Game on! Sepsis Escape Room teaches critical skills in a creative way

The clock starts ticking. Tension is in the air. The several ChristianaCare caregivers locked in the room have their game faces on to engage in an intense — yet fun — simulation.

Their mission: to recognize and treat sepsis, a serious, often fatal medical condition, before it can harm a patient in the Medical Intensive Care Unit (MICU) at Christiana Hospital.

The name of the game is Sepsis Escape Room, a live-action puzzle in which a team assembles in a themed room and is given 20 minutes to complete its mission and “escape” the room.

Simulation training on the Medical Intensive Care Unit involved an intense mission to head off a bad outcome for a “patient” endangered by sepsis.

Escape rooms can be played in many settings and themes, but at Christiana Hospital, the pretense in the Sepsis Escape Room is that this infection can occur anywhere, on any unit, or in any patient room.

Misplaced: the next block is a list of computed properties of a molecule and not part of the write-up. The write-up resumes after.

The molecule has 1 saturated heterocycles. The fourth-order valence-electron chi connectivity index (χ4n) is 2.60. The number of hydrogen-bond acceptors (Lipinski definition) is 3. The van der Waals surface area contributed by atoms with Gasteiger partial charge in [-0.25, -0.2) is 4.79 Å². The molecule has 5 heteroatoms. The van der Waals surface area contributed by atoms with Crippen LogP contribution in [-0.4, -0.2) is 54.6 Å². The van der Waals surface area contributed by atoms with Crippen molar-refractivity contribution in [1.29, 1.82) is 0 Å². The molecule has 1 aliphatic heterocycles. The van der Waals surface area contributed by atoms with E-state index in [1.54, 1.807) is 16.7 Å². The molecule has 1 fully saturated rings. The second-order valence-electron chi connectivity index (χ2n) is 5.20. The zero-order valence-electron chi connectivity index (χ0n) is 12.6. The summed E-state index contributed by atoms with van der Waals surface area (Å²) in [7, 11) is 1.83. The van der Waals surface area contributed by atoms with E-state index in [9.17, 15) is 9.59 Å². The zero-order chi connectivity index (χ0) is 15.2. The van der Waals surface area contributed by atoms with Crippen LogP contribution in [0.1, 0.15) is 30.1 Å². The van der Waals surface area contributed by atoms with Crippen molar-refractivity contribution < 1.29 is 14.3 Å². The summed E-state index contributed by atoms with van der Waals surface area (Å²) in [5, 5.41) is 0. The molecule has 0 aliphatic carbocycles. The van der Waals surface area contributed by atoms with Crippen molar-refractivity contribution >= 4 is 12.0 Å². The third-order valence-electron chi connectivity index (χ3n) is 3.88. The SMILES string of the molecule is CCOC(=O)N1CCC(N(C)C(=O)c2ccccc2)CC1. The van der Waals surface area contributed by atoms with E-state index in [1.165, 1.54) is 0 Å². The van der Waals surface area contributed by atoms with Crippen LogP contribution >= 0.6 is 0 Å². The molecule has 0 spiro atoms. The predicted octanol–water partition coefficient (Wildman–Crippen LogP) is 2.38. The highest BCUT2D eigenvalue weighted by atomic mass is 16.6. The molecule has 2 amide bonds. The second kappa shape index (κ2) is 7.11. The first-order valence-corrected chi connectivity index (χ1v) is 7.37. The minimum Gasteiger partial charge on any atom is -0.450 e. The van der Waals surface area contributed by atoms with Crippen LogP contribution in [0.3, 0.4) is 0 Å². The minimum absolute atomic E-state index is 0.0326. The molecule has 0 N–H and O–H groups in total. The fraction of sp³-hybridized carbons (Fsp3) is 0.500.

Success in the game requires players to find hidden clues and solve challenging puzzles throughout the room, fighting the clock until they manage to get out — or not, according to Maureen A. Seckel, APRN, ACNS-BC, CCNS, CCRN, FCCM, FCNS, critical care clinical nurse specialist and sepsis leader.

A total of 58 caregivers participated, including MICU nurses, physician assistants, advanced practice nurses, residents and intensivists, said Erin Hare, MSN, PCRN, NPDS.

According to Hare, this was a novel and fun way to learn while building interdisciplinary team relationships. “Escape or not, the experience was a total win,” she said.

“The mission to recognize and treat sepsis and adapting it to an escape room format to tackle a sepsis challenge was fun to create,” she said.

According to Seckel and Hare, the Sepsis Escape Room used traditional escape room riddles, clues, puzzles and locked boxes to teach and reinforce good sepsis care in both recognizing sepsis (an infection with new organ damage) and treating appropriately and timely with the Sepsis Bundle (lactate, blood cultures, antibiotic and fluids).

Preliminary data show that participants both enjoyed the training and improved their comfort level with sepsis management.